Second, Pioneer’s manufacturer suggested retail price (MSRP) is not the actual sale price at some retailers. Consider that at the time of this writing, the Pioneer TS-A1686R door speakers were listed at $79.95 per pair at Electronic Express — about 20% less than MSRP.
We feel good in saying you can probably get this setup into your own daily driver for around $1,000 — or maybe just a little more than that, if you hire a good installer like Garcia — by buying the parts from good retailers who aren’t afraid of discounts.
But how does it sound? In the case of our Nissan cube test vehicle, the difference was stark.
High-volume performance certainly improved a lot, with the subwoofer under the driver’s seat providing a much fuller sound with better kick-drum thump than most top-level factory audio systems we’ve experienced. But low-volume clarity is where one can tell how good a car audio system really is. The Pioneer TS-A1686R four-way door speakers were a huge improvement, producing definitively clearer music at low, conversation-friendly volume.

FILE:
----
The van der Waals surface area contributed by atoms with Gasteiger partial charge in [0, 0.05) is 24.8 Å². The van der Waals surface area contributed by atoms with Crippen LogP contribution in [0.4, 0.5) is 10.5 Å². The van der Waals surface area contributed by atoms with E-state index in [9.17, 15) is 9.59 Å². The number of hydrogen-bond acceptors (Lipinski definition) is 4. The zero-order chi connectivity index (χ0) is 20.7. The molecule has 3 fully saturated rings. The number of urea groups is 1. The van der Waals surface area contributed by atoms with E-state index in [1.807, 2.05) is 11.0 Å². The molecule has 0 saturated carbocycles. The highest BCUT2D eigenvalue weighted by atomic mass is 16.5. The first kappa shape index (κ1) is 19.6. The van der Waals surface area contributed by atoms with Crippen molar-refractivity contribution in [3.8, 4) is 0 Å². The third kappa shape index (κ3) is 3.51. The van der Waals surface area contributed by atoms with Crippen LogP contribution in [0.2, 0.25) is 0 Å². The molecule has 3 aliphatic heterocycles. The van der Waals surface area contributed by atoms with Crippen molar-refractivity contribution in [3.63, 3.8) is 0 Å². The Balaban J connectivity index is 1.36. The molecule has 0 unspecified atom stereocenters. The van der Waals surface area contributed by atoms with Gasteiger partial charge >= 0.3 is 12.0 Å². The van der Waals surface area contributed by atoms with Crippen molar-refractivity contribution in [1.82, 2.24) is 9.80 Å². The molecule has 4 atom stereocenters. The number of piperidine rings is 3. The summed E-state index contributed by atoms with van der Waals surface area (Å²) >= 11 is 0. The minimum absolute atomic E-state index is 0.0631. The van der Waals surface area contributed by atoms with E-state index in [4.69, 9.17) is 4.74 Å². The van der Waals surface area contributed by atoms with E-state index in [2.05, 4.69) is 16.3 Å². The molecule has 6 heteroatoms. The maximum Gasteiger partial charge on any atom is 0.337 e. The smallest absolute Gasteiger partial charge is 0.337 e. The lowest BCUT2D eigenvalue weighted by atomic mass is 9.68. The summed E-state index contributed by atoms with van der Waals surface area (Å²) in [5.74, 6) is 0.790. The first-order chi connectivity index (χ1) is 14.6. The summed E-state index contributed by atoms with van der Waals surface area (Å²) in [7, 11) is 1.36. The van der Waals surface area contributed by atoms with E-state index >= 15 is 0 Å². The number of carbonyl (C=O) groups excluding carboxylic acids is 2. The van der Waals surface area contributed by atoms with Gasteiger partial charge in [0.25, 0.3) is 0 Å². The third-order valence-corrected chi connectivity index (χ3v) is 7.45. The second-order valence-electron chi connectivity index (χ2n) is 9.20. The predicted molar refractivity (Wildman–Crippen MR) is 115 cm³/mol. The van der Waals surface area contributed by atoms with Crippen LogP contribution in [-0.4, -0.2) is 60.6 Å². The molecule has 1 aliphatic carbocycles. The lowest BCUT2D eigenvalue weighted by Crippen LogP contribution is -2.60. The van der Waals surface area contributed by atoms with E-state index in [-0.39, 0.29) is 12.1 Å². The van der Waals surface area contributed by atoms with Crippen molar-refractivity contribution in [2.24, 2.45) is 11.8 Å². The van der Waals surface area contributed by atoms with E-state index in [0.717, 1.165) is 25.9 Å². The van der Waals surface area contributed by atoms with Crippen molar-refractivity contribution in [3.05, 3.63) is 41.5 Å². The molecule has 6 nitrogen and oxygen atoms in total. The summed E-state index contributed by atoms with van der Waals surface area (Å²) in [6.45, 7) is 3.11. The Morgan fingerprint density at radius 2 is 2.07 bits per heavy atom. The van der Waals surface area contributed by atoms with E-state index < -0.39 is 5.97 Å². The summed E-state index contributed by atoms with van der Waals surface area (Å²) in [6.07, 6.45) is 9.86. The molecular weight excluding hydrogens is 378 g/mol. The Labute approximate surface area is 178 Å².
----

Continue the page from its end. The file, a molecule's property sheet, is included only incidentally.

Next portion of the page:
One thing that helped the setup achieve this clarity was the way Pioneer thoughtfully included a digital high-pass filter in the settings of the MVH-X690BS. This allowed us to “scoop” the bass frequencies out of those door speakers and send them through the TS-SWX2002 subwoofer instead. When you stop trying to make your door speakers do things they weren’t designed to do, they shine.